I don't think it is legal to support ISIS here. You have a point about making it easier to identify neo Nazis if you allow them to express their views but still the net outcome would be more support for Nazism. Germany has the Verfassungsschutz (protectors of the constitution)0 to monitor such people.

Side: Sure, free speech and all
marcusmoon(242) Disputed
-1 points

Atrag,

There is nothing to be gained from tolerating a philosophy that is so intolerant.

I understand your point, and that is a solidly pragmatic reason to prohibit Nazism, Islam, communism, etc..

Please allow me to insert my particularly American bias into the analysis of your solution.

One problem with this is that, as I am sure Germany is currently experiencing along with so many other European countries, a pass is generally granted to beliefs that are intolerant for religious reasons. This refusal to prohibit expression of religious beliefs, many of which are indeed intolerant, is the result of long experience with theocracies and painful lessons about religious oppression.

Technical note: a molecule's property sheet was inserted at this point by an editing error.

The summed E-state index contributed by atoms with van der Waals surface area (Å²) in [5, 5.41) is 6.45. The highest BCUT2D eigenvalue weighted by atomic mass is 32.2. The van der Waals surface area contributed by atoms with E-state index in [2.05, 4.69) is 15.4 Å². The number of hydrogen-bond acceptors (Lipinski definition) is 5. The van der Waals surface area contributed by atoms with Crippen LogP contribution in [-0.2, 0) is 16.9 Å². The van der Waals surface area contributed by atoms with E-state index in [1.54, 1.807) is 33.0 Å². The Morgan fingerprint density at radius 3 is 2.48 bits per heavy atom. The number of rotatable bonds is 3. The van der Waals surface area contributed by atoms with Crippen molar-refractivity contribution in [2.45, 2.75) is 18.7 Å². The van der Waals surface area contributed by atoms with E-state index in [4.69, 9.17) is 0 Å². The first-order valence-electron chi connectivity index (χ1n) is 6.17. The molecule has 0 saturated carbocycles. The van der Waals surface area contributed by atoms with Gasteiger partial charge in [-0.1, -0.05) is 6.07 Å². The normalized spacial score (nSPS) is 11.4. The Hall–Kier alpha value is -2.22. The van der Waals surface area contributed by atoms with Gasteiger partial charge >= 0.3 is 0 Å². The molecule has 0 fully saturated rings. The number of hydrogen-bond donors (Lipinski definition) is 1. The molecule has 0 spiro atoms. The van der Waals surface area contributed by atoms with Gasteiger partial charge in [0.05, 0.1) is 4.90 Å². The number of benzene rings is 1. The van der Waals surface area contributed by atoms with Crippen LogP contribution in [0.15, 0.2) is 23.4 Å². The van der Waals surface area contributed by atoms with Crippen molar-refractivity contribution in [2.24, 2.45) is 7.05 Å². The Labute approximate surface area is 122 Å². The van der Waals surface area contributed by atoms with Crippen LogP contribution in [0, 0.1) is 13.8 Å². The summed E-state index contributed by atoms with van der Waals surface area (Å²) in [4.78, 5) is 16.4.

Another problem is that once one is intolerant of one set of beliefs, there tends to be scope creep, so that gradually more and more philosophies and ideas are prohibited based on the beliefs, fears, and ambitions of whoever happens to be in power at the time. Generally, the prohibitions become increasingly broad and invasive. It starts with speech, adds practice, and ends with mere suspicion/accusation of belief. More horrifically, the penalties become increasingly draconian.

When the power changes to some other group, there is a backlash. A perfect example of this is the sectarian violence between Protestants and Roman Catholics under King Henry VII, King Edward VI, Queen Mary, and Queen Elizabeth I of England.

Ultimately, it is safest to institute strict laws that make expression of all ideas by everyone foundational to the society. That is the lesson taught by the violence of the Reformation, the Inquisition, the Nazi Concentration camps, the Communist gulags, and countless other attempts to prevent people from expressing some "dangerous" idea or other.

Who do you expect to be the most dangerous problem, intolerant citizens or an oppressive government? There is no third choice, and ultimately you have to pick one.

Side: Sure, free speech and all
Quantumhead(850) Disputed
4 points

I understand your point, and that is a solidly pragmatic reason to prohibit Nazism, Islam

Comparing Islam with Nazism? Are you retarded? Hitler was a Christian, not a Muslim.

You idiotic right wing halfwits get more stupid by the goddamned hour.

Side: No way in hell.